The making of a memorable corporate event

Chris Harland shares five great suggestions for organising the ideal corporate workshop or event.

I’ve been involved in organising a number of successful business events, but have learnt over time that you need to be methodical in your planning for everything to work. Here are a few of my top tips:

Make sure you have a clear objective

What is the purpose of your event? It clearly needs to be something of relevance to your target audience and have value for your company too.

You also need to know exactly what you’re aiming to get out of the workshop. Are you informing existing customers about changes in your market place or is it an opportunity to convert prospects? How much of a sales element about a specific product or service is appropriate?

Whoever your audience is, remember that only 10 or 15% of the people you invite are likely to attend, so you may have to reach out to a much wider group initially.

Get all the key staff involved from the start

Good communication is essential. You’ll almost certainly need to draw on the support of colleagues and people with particular expertise, so get them involved from the beginning. Brainstorm everything that will need doing and create an action plan with a clear sense of priorities, responsibilities and deadlines. Getting this kind of buy-in at an early stage will be important.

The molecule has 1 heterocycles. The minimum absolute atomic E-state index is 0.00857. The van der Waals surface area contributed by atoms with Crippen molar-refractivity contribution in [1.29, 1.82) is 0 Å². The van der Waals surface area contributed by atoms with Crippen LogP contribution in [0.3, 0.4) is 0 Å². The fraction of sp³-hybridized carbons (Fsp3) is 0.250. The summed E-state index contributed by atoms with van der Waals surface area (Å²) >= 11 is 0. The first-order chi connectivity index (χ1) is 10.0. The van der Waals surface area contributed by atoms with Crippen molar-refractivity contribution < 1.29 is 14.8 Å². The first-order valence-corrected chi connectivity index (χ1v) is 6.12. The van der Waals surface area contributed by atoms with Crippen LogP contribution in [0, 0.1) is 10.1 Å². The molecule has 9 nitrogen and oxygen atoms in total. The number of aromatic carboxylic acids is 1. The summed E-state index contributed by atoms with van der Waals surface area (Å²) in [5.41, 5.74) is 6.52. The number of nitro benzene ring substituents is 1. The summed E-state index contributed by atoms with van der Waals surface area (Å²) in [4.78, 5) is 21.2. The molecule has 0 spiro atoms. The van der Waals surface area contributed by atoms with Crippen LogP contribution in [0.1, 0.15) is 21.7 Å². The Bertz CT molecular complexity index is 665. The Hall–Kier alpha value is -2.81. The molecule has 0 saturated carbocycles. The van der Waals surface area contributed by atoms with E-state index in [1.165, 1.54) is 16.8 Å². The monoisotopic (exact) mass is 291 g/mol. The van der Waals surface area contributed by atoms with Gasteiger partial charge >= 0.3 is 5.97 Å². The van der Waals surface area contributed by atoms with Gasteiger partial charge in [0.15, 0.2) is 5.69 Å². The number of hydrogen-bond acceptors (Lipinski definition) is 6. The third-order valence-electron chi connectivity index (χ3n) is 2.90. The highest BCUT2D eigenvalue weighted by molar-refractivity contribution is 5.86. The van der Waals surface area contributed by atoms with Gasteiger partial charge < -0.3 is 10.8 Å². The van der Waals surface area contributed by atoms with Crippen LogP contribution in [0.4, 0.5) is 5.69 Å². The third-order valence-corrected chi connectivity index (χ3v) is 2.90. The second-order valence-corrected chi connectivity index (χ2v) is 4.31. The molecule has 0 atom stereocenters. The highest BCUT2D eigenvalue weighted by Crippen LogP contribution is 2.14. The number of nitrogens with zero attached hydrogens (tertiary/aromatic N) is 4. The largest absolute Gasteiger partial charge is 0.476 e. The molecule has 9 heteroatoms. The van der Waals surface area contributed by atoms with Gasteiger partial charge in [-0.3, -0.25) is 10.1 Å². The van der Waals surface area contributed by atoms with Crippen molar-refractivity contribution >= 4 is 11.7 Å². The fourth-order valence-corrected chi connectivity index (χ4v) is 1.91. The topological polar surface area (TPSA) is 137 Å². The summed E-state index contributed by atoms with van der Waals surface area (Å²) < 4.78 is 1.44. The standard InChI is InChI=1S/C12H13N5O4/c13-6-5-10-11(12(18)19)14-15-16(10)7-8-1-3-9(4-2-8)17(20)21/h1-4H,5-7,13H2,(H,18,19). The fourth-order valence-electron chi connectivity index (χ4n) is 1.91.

Focus on timing

You’ll need to decide the best time to hold the event. Breakfast meetings often work well, as people can stop off before work and it’s not too disruptive to their day. You might feel that something after office hours – perhaps accompanied by a glass of wine – is more appropriate.

Whatever you choose, the timing of the invitations is just as important. I recommend sending out your first emails four weeks before the event and then following up with a couple of weeks to go. If you contact people too early, they can easily put it to the back of their minds. But equally, it’s fatal to leave it too late.  Make sure you have a clear deadline for RSVPs.

Keep things on track

Hold regular meetings in the run-up to the event, so that you can monitor progress and take action to boost attendance if necessary. It’s also a chance to plan for the practical arrangements on the day, as everything needs to run smoothly if you’re to give a good impression of your business.

Be prepared on the day

There will always be potential glitches – that microphone that doesn’t work or the last-minute catering hiccup. It’s no problem, provided you’re on the case and prepared. If you’ve followed all the ‘to-do’ instructions on your action plan, the chances are that you’ll have contingency plans in place for most things.

Remember that the event needs to be engaging, so discourage speakers from ‘Death by PowerPoint’ and make the session interactive, with the use of visuals and the opportunity for questions and answers. You may even want to introduce some kind of ice-breaker at the start. Make sure you ask for people’s feedback and – most important of all – follow up with a thank you for attending.

Good luck!


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